Northern Plains Ethics Institute is scheduled to host an AI and The Humanities seminar featuring North Dakota University System Chancellor Mark R. Hagerott at noon to 1:30 p.m. on Sept. 27, at the Memorial Union Prairie Rose room.
Hagerott’s presentation titled “Promise and Pitfalls of Living with Intelligent Machines in the Age of AI” will explore the relationship with artificial intelligence and humanity.
The explosion of AI capability, demonstrated by CHAT-GPT released late last year, provides shocking evidence that we are entering an age of epic socio-technological transformation. The question of the Age will be: how do we best share the planet and our societies with a new form of intelligence?
Hagerott will offer a framework to help inform the development of adaptive strategies both with intelligent robots and in the metaverse/cyberspace. History and experience can help be our guide, but it will be admitted that with AI, we are witnessing a profound break with the past. The world as we know it is passing away. Come and join the discussion of what might be, both the promise and the pitfalls, living with our new intelligent digital neighbors.
Hagerott asks that this be a very interactive discussion with the audience. The audience feedback will be included in an expanded article.
Prior to his move back home to North Dakota, Dr. Hagerott served on the faculty and held numerous academic leadership roles at the United States Naval Academy. He also served as a planning and strategy director in one of the largest U.S. Army educational organizations, NATO Training Mission, which included army, air force and medical school programs. Hagerott served as distinguished professor and deputy director of the Center for Cyber Security Studies at the Naval Academy and served on the Defense Science Board summer study of unmanned systems 2014-2015. He is a commissioner on the Midwestern Higher Education Compact, and Western Interstate Commission for Higher Education.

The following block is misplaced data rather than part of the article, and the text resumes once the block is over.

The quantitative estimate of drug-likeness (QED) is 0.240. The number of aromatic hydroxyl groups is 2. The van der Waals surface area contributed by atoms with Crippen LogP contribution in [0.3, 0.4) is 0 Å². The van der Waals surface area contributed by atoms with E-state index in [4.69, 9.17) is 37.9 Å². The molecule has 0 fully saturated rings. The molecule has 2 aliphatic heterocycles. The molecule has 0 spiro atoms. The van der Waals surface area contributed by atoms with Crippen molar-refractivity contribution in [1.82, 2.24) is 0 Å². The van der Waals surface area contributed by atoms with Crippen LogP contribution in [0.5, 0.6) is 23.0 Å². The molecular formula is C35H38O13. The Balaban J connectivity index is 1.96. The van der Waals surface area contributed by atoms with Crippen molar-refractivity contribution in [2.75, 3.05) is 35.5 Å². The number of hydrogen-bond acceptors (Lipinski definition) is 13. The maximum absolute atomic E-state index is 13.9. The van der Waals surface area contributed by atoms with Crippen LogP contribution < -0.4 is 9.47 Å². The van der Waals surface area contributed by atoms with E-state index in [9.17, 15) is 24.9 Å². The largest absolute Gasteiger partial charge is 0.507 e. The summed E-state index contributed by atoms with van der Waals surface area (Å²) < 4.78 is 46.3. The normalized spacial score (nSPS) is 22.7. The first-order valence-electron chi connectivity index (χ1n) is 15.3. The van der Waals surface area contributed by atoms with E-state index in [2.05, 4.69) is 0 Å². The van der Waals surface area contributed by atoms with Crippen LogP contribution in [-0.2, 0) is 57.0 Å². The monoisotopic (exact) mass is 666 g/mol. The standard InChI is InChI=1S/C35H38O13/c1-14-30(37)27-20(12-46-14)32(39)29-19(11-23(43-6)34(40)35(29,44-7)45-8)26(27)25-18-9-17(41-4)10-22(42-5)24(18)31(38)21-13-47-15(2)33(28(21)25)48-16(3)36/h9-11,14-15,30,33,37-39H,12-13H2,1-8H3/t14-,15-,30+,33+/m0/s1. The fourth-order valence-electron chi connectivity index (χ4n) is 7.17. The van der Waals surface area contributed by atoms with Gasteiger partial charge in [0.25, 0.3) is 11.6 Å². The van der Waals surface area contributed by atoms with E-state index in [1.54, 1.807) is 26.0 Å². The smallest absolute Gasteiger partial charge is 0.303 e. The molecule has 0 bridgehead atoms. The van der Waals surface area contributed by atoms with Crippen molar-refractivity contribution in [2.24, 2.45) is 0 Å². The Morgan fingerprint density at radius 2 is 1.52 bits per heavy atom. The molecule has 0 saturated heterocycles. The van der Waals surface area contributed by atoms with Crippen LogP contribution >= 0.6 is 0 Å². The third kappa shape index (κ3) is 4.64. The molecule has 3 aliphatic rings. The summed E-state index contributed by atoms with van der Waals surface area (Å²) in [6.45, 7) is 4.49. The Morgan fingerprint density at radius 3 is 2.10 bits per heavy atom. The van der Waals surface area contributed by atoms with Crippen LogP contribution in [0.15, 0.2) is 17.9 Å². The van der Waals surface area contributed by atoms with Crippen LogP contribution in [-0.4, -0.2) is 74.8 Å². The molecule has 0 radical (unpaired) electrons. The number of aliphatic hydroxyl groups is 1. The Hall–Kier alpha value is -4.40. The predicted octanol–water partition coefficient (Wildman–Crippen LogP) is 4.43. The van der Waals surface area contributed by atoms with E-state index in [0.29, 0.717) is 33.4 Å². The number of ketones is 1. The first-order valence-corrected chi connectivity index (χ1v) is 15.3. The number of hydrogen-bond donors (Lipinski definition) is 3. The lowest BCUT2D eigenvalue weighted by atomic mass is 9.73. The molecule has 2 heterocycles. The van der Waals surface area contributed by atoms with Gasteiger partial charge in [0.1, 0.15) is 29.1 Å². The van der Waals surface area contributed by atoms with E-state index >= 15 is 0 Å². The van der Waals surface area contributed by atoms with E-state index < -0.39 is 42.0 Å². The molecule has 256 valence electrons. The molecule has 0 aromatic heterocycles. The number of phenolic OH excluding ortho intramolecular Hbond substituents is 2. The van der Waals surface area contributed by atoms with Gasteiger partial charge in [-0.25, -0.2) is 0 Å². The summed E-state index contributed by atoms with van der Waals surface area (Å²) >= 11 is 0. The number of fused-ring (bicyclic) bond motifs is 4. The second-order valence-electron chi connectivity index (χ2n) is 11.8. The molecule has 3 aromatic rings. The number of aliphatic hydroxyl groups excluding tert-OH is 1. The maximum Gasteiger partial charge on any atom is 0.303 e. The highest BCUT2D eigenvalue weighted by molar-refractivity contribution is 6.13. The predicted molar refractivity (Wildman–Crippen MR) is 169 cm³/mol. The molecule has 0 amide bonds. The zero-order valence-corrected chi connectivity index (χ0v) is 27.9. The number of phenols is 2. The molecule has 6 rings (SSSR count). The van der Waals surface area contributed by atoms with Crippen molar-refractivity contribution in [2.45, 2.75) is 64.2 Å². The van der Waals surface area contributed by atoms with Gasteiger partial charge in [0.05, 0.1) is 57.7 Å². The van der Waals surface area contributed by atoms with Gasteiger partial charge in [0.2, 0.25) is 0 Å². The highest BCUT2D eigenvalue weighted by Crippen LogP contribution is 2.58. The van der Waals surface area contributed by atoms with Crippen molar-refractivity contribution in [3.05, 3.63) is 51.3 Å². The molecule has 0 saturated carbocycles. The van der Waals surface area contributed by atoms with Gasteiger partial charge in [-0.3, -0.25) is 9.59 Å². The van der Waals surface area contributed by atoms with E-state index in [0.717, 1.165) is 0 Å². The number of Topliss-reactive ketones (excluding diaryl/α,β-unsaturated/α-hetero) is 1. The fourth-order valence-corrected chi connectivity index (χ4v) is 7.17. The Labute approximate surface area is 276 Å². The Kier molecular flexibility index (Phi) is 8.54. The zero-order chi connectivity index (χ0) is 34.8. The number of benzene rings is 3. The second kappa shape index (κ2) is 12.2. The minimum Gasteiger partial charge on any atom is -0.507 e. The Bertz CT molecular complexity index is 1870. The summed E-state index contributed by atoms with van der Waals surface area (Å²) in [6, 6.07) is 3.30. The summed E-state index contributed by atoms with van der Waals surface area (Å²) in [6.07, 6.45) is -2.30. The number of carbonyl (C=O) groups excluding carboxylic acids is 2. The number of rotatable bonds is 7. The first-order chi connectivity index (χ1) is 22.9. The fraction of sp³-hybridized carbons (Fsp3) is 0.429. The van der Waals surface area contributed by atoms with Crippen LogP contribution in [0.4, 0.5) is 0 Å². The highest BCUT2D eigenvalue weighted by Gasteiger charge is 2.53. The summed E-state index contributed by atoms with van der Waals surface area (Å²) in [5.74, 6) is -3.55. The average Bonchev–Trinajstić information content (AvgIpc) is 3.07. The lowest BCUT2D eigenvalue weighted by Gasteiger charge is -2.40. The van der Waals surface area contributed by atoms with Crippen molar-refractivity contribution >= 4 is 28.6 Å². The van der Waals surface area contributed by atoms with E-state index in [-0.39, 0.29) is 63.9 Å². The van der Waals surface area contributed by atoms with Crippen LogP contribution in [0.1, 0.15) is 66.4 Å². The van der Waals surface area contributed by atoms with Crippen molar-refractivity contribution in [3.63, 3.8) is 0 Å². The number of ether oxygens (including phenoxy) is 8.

Hagerott’s research and writing are focused on the evolution of technology, education and changes in technical career paths, and he is the author of multiple articles and book chapters, with a recent emphasis on unmanned systems. He served as a non-resident cyber Fellow of the New America Foundation, 2015-2017. He was among the first military professors from the United States to brief the Geneva Convention on the challenge of lethal robotic machines and argue the merits of early arms control measures in 2014. In addition, his proposals for national education reform of the Land Grant universities have been published in The Chronicle of Higher Education, and have been presented on Capitol Hill and the White House.
This event is sponsored by the NPEI, NDSU School of Humanities, College of Arts and Sciences and the Dakota Digital Academy.